From School Library Journal
Grade 2-4–The author and illustrator of Lunch Box Mail
and Other Poems
(Holt, 2001) turns her artistic and wordplay talents to a celebration of a year's worth of holidays–from the familiar, like Easter, Passover, and April Fool's Day, to those less well-known to some children, such as Ramadan. There's even one about the switch to daylight savings time. The collection is organized by season, and each of the 78 original poems is accompanied by a richly detailed ink illustration. Neither the rhyme nor the meter is forced, and the poems remain rooted in child-based experiences. Move over Shel Silverstein and Jack Prelutsky–there's a new comic poetry writer on the block.–Kathleen Whalin, York Public Library, ME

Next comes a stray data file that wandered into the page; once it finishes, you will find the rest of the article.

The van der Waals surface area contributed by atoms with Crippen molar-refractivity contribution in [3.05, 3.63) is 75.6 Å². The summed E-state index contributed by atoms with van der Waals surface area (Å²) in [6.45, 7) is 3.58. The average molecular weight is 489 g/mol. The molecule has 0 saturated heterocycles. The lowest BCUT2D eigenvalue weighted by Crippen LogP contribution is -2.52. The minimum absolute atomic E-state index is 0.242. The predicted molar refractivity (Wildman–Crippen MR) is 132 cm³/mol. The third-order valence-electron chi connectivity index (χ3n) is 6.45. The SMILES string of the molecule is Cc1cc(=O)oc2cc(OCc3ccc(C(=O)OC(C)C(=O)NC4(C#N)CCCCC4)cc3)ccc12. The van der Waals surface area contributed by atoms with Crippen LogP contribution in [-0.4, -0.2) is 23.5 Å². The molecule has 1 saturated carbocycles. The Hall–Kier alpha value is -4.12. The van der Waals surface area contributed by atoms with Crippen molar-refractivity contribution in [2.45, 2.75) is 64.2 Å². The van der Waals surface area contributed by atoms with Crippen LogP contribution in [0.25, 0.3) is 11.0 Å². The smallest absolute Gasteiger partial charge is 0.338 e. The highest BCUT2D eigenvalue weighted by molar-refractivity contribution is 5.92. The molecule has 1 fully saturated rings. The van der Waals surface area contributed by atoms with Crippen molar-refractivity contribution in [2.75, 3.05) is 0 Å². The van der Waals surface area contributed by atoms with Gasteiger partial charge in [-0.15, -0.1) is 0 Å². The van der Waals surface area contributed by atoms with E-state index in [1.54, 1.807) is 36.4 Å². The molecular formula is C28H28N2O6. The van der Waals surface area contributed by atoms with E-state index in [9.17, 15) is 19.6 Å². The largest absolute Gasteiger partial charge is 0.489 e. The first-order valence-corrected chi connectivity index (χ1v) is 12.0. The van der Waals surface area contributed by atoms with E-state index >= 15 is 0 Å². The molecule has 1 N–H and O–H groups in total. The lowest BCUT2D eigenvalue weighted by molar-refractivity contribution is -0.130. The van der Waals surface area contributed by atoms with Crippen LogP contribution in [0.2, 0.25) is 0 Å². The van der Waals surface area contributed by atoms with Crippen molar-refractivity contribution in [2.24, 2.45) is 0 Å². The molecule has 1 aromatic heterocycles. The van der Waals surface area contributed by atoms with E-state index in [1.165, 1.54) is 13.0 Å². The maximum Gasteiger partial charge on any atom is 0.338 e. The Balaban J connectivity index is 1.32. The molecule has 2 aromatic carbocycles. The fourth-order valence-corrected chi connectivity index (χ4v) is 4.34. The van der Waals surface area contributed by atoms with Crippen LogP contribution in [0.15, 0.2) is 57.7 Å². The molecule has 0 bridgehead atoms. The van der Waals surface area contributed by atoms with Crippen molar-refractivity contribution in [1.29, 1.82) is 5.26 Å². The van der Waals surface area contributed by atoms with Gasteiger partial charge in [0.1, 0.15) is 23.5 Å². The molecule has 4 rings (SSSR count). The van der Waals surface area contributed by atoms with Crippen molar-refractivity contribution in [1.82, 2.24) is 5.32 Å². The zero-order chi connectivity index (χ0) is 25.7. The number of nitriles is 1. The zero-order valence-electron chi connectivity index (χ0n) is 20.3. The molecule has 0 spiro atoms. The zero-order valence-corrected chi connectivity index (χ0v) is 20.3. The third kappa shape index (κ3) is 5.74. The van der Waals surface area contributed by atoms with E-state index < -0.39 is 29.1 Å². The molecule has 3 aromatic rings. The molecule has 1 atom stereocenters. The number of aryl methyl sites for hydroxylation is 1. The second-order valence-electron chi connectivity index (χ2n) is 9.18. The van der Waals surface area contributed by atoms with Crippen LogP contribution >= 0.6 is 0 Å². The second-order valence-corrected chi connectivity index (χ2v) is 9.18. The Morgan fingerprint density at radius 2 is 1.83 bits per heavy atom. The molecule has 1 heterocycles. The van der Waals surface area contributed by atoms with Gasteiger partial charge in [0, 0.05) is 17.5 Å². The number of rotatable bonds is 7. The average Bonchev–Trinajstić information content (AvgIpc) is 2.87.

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The subtitle serves up the contents of these 80-some poems illustrated with gouache-and-pen doodles, similar to Whitehead's Lunch Box Mail (2001). Divided into seasons, the poems cover traditional holidays and lesser-celebrated ones, like Flag Day, Friendship Day, Daylight Savings Time, Teacher Appreciation Day, plus cultural and religious holidays, such as Ramadan, Rosh Hashanah, Chinese New Year, and Kwanzaa. The sometimes offbeat rhythms are redeemed by the consistent child's point of view. "A Long-Distance Connection—Phone call hugs, / Fridge photo smiles, / Traveling for miles and miles; / In a car, letter, or thought—/ Nana visits me a lot!" Though the text layout echoes the occasion ("Camp-A-Lot" is a letter tacked to a bulletin board; "It's Hanukkah" curves the type along the lines of a menorah), the crowded page design curdles the stew, losing some of the whimsical flavor in the details and side comments. The poems, however, which vary in length from two lines to six stanzas, will be a boon to teachers and librarians. Cummins, Julie Copyright © American Library Association. All rights reserved